Here it is pop pickers, guide your pointing device right here to the brand new podcast number 8.

Is Glam Rock all rubbish? What would a discombobulated Chinese cat sound like? Is there a musical equivalent to Web 2.0 and does anyone care either way?

All of these questions are discussed herein as well as our thoughts on the recently deceased Prime Minister, your stories of gig regrets and bucketloads of great music as well. There’s even a world exclusive, a never-before-heard Springsteen rarity!

maneki-neko

All for the bargain price of absolutely free, you lucky people.

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12 responses »

  1. kickerofelves1 says:

    Track listing: Preposterous Tales – I, Ludicrous / You’re On Fire – They Might Be Giants / Obvious – ‘Bruce Springsteen’ / Shake That Thing – Black Manila / Garbageman – The Cramps / Saturday Gigs – Mott The Hoople / Poor Man’s Ice-Cream – Tilly & The Wall / At Night The Quarry Glows Like A Mothership – Soft Hearted Scientists / Peanut Duck – Marsha Gee / Itchy Feet On A Tuesday Night – Milky Wimpshake / Christian Animation Torch Carriers – Guided By Voices / Massage Situation – Flying Lotus / Beautiful Hate – Hot Vestry / My Enemy – Richard Thompson / The Fight For History – MJ Hibbert & The Validators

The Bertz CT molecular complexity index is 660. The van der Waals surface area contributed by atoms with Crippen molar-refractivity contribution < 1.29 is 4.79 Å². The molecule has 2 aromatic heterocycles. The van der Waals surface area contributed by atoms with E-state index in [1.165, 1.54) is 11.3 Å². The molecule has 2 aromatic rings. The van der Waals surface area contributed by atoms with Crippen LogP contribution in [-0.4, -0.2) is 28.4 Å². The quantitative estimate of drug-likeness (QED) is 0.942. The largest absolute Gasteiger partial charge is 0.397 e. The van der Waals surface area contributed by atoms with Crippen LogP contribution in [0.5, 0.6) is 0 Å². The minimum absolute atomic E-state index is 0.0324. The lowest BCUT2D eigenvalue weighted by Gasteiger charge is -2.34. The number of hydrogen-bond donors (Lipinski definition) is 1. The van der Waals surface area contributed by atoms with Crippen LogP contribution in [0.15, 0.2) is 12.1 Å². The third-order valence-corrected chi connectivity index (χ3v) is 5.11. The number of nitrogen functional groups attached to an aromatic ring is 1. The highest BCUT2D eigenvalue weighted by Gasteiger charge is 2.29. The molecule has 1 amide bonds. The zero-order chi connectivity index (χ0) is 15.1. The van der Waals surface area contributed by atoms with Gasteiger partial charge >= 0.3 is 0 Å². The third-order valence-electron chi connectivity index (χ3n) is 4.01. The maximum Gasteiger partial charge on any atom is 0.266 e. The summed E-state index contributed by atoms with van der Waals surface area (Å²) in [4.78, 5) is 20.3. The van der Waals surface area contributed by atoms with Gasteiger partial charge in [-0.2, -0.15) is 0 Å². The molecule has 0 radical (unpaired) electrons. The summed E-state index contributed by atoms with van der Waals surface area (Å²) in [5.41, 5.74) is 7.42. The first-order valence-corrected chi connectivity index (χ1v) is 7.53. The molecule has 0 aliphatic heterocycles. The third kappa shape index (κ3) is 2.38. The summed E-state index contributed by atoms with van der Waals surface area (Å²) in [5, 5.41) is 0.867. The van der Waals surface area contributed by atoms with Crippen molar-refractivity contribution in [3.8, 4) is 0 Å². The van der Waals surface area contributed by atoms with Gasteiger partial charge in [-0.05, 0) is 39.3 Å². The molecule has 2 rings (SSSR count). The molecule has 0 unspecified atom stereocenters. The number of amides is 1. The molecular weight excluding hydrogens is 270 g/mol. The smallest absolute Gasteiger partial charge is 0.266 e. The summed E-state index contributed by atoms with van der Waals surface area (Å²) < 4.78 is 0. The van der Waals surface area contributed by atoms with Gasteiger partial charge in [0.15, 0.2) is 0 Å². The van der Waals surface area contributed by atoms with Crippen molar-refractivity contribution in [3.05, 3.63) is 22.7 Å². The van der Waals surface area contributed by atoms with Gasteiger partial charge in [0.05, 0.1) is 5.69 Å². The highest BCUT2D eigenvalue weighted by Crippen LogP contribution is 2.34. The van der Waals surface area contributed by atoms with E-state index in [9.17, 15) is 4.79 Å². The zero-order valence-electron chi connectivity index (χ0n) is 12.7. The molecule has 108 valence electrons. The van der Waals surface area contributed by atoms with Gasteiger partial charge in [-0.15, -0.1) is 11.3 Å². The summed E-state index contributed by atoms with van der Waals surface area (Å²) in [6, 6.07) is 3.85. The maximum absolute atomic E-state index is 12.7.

Kicker’s Question: Where did the song title ‘To Know Him Is To Love Him’ come from?